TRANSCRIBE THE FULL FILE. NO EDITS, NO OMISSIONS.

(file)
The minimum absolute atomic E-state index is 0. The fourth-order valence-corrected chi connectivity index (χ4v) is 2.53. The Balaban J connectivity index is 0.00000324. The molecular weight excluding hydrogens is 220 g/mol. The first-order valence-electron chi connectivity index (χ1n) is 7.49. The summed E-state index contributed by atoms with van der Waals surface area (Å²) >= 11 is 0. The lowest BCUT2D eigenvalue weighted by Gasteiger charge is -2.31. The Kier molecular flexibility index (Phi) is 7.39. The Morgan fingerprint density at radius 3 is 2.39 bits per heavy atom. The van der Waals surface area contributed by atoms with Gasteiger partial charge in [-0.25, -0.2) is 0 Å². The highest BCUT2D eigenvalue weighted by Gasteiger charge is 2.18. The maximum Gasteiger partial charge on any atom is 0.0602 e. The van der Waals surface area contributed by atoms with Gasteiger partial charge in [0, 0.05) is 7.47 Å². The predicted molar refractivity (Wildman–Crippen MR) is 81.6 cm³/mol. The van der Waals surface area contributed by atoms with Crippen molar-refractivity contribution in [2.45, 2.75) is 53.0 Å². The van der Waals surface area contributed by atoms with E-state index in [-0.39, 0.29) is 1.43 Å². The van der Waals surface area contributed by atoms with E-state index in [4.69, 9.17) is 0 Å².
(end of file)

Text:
The minimum absolute atomic E-state index is 0. The fourth-order valence-corrected chi connectivity index (χ4v) is 2.53. The Balaban J connectivity index is 0.00000324. The molecular weight excluding hydrogens is 220 g/mol. The first-order valence-electron chi connectivity index (χ1n) is 7.49. The summed E-state index contributed by atoms with van der Waals surface area (Å²) >= 11 is 0. The lowest BCUT2D eigenvalue weighted by Gasteiger charge is -2.31. The Kier molecular flexibility index (Phi) is 7.39. The Morgan fingerprint density at radius 3 is 2.39 bits per heavy atom. The van der Waals surface area contributed by atoms with Gasteiger partial charge in [-0.25, -0.2) is 0 Å². The highest BCUT2D eigenvalue weighted by Gasteiger charge is 2.18. The maximum Gasteiger partial charge on any atom is 0.0602 e. The van der Waals surface area contributed by atoms with Gasteiger partial charge in [0, 0.05) is 7.47 Å². The predicted molar refractivity (Wildman–Crippen MR) is 81.6 cm³/mol. The van der Waals surface area contributed by atoms with Crippen molar-refractivity contribution in [2.45, 2.75) is 53.0 Å². The van der Waals surface area contributed by atoms with E-state index in [-0.39, 0.29) is 1.43 Å². The van der Waals surface area contributed by atoms with E-state index in [4.69, 9.17) is 0 Å².